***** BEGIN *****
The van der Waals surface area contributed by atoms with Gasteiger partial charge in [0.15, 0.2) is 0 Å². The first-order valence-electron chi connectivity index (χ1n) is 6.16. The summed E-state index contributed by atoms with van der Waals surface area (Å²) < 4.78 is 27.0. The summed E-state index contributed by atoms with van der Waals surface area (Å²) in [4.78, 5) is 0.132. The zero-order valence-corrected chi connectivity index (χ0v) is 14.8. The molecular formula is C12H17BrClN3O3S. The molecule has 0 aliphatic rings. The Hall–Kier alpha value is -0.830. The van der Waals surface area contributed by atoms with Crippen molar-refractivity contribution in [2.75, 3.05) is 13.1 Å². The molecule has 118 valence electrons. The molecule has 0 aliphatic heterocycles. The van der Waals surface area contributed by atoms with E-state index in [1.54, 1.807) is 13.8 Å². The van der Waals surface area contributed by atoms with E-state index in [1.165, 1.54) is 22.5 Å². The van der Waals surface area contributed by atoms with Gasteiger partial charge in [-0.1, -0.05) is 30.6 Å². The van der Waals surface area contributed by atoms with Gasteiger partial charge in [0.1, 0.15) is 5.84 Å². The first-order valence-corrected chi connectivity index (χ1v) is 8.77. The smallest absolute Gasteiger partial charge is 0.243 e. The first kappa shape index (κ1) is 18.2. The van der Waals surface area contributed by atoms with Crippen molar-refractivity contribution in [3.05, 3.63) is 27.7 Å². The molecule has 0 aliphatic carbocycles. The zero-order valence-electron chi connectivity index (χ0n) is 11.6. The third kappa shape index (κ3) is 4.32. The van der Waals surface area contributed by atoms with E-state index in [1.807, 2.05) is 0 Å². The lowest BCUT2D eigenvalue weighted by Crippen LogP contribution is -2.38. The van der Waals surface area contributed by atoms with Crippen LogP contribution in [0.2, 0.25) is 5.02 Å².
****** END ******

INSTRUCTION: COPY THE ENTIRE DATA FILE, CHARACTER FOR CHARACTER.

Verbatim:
The van der Waals surface area contributed by atoms with Gasteiger partial charge in [0.15, 0.2) is 0 Å². The first-order valence-electron chi connectivity index (χ1n) is 6.16. The summed E-state index contributed by atoms with van der Waals surface area (Å²) < 4.78 is 27.0. The summed E-state index contributed by atoms with van der Waals surface area (Å²) in [4.78, 5) is 0.132. The zero-order valence-corrected chi connectivity index (χ0v) is 14.8. The molecular formula is C12H17BrClN3O3S. The molecule has 0 aliphatic rings. The Hall–Kier alpha value is -0.830. The van der Waals surface area contributed by atoms with Crippen molar-refractivity contribution in [2.75, 3.05) is 13.1 Å². The molecule has 118 valence electrons. The molecule has 0 aliphatic heterocycles. The van der Waals surface area contributed by atoms with E-state index in [1.54, 1.807) is 13.8 Å². The van der Waals surface area contributed by atoms with E-state index in [1.165, 1.54) is 22.5 Å². The van der Waals surface area contributed by atoms with Gasteiger partial charge in [-0.1, -0.05) is 30.6 Å². The van der Waals surface area contributed by atoms with Gasteiger partial charge in [0.1, 0.15) is 5.84 Å². The first-order valence-corrected chi connectivity index (χ1v) is 8.77. The smallest absolute Gasteiger partial charge is 0.243 e. The first kappa shape index (κ1) is 18.2. The van der Waals surface area contributed by atoms with Crippen molar-refractivity contribution in [3.05, 3.63) is 27.7 Å². The molecule has 0 aliphatic carbocycles. The zero-order valence-electron chi connectivity index (χ0n) is 11.6. The third kappa shape index (κ3) is 4.32. The van der Waals surface area contributed by atoms with E-state index in [1.807, 2.05) is 0 Å². The lowest BCUT2D eigenvalue weighted by Crippen LogP contribution is -2.38. The van der Waals surface area contributed by atoms with Crippen LogP contribution in [0.2, 0.25) is 5.02 Å².